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Dealing with counter arguments

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It is important in law to be able to deal well with both sides of an argument. You must not only present your side convincingly, but you must also show why the arguments of the opposing side are less convincing.

One way to deal with opposing arguments is as follows:

  • Expose the weaknesses in the opposing position.
  • Anticipate the weaknesses in your own argument that opponents will try to expose, and provide some defence for them. Acknowledging potential weaknesses can sometimes lead you to qualify or adjust your own position, thus strengthening it.

Look at the following table which shows an argument, counter-argument, and one possible response to the counter-argument:

Argument Counter-argument Response to counter-argument

The primary focus in medical end-of-life decisions should be on patient consent, rather than doctor intention, because it is not a breach against a patient's rights if s/he consents to the termination of their life.

Terminally ill patients are likely to be depressed, and therefore unable to consent to their hastened death in a balanced or acceptable way.

Depression can be managed. The relevance of depression must be made on a case-by-case basis. Depression does not warrant a general rule prohibiting patients from consenting to a hastened death.

Look at the following paragraph, which is one way in which you might dismiss this counter-argument:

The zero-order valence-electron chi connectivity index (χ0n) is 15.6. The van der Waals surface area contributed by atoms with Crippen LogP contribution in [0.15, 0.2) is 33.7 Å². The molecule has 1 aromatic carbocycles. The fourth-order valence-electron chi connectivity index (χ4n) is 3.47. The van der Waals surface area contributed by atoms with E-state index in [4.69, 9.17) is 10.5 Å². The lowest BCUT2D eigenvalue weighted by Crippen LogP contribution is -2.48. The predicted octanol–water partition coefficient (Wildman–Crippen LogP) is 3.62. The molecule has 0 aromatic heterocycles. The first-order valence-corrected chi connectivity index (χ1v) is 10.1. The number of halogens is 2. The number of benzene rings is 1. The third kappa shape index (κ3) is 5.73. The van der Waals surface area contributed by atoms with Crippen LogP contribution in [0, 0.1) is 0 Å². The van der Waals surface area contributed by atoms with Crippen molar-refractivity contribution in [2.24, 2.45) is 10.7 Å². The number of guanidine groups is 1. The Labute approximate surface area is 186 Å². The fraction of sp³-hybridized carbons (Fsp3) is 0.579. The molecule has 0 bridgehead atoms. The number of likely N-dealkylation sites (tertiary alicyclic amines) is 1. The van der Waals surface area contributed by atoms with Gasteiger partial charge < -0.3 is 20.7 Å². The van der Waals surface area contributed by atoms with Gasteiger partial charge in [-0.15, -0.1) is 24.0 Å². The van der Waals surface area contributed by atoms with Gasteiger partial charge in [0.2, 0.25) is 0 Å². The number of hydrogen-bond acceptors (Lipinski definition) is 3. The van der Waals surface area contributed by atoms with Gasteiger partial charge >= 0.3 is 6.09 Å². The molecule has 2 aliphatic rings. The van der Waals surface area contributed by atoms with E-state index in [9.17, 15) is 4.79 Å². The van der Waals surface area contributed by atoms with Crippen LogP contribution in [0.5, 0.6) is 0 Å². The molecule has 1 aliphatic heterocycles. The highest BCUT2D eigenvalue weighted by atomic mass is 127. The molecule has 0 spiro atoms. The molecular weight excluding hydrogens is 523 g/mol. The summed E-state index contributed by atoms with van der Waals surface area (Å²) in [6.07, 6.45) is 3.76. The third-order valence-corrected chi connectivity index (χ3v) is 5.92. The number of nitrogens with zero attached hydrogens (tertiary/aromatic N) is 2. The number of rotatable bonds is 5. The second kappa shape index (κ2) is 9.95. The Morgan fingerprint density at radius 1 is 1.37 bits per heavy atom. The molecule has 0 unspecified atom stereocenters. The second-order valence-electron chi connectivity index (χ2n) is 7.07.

It is often feared that basing medical end-of-life decisions on patient consent may lead to abuse, since many terminally ill patients are depressed, and therefore unable to make sound decisions on matters of such significance. Although such patients may have a greater tendency to depression, we cannot justifiably assume all patients are depressed, or that depression, even when present, prevents a patient from consenting in a balanced and acceptable way. Depression is generally manageable nowadays, and medical diagnosis can determine when a person is incapable of making such a decision. Therefore, the issue of depression should be dealt with on a case by case basis, and not be a reason for prohibiting choice in general.

Notice the following points:

  1. The counter-argument is presented fairly.
  2. Merit in the counter-argument is acknowledged ("Although such patients may have a greater tendency to depression..."), but reasons why it does not undermine the case being made are given.

Conceding merit in the counter-argument leads in this case to a modification of the original position. Instead of simply holding that consent should be the basis of end-of-life decisions, there is now recognition that in some circumstances consent is not sufficient, since it may not have been given after reasonable and balanced consideration.


Look at another counter-argument and the writer's response to it where, once again, merit in the counter-argument is conceded:

Argument Counter-argument Response to counter-argument

The primary focus in medical end-of-life decisions should be on patient consent, rather than doctor intention, because it is not a breach against a patient's rights if s/he consents to the termination of their life.

Vulnerable people might be persuaded by relatives or hospitals to consent to early death because it will save costs, and it is the law's duty to protect vulnerable people.

The law could introduce rigorous procedures for establishing consent, and introduce heavy penalties for those who do try to influence decisions.

In the box provided, write a brief paragraph in which you present the counter-argument and your response to it. (Acknowledge the merit in the counter-argument, though you may or may not wish to modify your position because of it.)



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A possible model paragraph is as follows: